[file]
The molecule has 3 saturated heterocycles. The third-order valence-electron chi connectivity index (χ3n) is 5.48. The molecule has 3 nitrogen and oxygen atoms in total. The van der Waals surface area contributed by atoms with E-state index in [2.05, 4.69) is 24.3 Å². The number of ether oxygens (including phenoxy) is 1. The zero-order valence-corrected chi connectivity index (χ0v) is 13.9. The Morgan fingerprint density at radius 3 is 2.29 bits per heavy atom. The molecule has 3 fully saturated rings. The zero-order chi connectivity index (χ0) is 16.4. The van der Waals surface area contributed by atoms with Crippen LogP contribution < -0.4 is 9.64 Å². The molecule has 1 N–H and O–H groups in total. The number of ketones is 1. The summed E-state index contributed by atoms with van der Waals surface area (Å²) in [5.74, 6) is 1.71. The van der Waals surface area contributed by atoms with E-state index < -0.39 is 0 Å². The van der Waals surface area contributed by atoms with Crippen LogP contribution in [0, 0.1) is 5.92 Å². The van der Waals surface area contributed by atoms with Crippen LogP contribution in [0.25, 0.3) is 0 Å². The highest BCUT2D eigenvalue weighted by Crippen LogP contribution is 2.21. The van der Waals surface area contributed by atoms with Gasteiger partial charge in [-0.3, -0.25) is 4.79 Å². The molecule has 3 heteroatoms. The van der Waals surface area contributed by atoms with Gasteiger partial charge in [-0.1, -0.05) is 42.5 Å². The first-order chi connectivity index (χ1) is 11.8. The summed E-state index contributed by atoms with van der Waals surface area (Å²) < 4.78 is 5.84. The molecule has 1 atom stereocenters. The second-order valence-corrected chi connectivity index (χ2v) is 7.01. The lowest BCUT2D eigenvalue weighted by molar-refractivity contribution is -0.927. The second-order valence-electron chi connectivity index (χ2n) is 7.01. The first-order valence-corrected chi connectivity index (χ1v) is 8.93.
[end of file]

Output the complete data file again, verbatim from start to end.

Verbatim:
The molecule has 3 saturated heterocycles. The third-order valence-electron chi connectivity index (χ3n) is 5.48. The molecule has 3 nitrogen and oxygen atoms in total. The van der Waals surface area contributed by atoms with E-state index in [2.05, 4.69) is 24.3 Å². The number of ether oxygens (including phenoxy) is 1. The zero-order valence-corrected chi connectivity index (χ0v) is 13.9. The Morgan fingerprint density at radius 3 is 2.29 bits per heavy atom. The molecule has 3 fully saturated rings. The zero-order chi connectivity index (χ0) is 16.4. The van der Waals surface area contributed by atoms with Crippen LogP contribution < -0.4 is 9.64 Å². The molecule has 1 N–H and O–H groups in total. The number of ketones is 1. The summed E-state index contributed by atoms with van der Waals surface area (Å²) in [5.74, 6) is 1.71. The van der Waals surface area contributed by atoms with E-state index < -0.39 is 0 Å². The van der Waals surface area contributed by atoms with Crippen LogP contribution in [0, 0.1) is 5.92 Å². The van der Waals surface area contributed by atoms with Crippen LogP contribution in [0.25, 0.3) is 0 Å². The highest BCUT2D eigenvalue weighted by Crippen LogP contribution is 2.21. The van der Waals surface area contributed by atoms with Gasteiger partial charge in [-0.3, -0.25) is 4.79 Å². The molecule has 3 heteroatoms. The van der Waals surface area contributed by atoms with Gasteiger partial charge in [-0.1, -0.05) is 42.5 Å². The first-order chi connectivity index (χ1) is 11.8. The summed E-state index contributed by atoms with van der Waals surface area (Å²) < 4.78 is 5.84. The molecule has 1 atom stereocenters. The second-order valence-corrected chi connectivity index (χ2v) is 7.01. The lowest BCUT2D eigenvalue weighted by molar-refractivity contribution is -0.927. The second-order valence-electron chi connectivity index (χ2n) is 7.01. The first-order valence-corrected chi connectivity index (χ1v) is 8.93.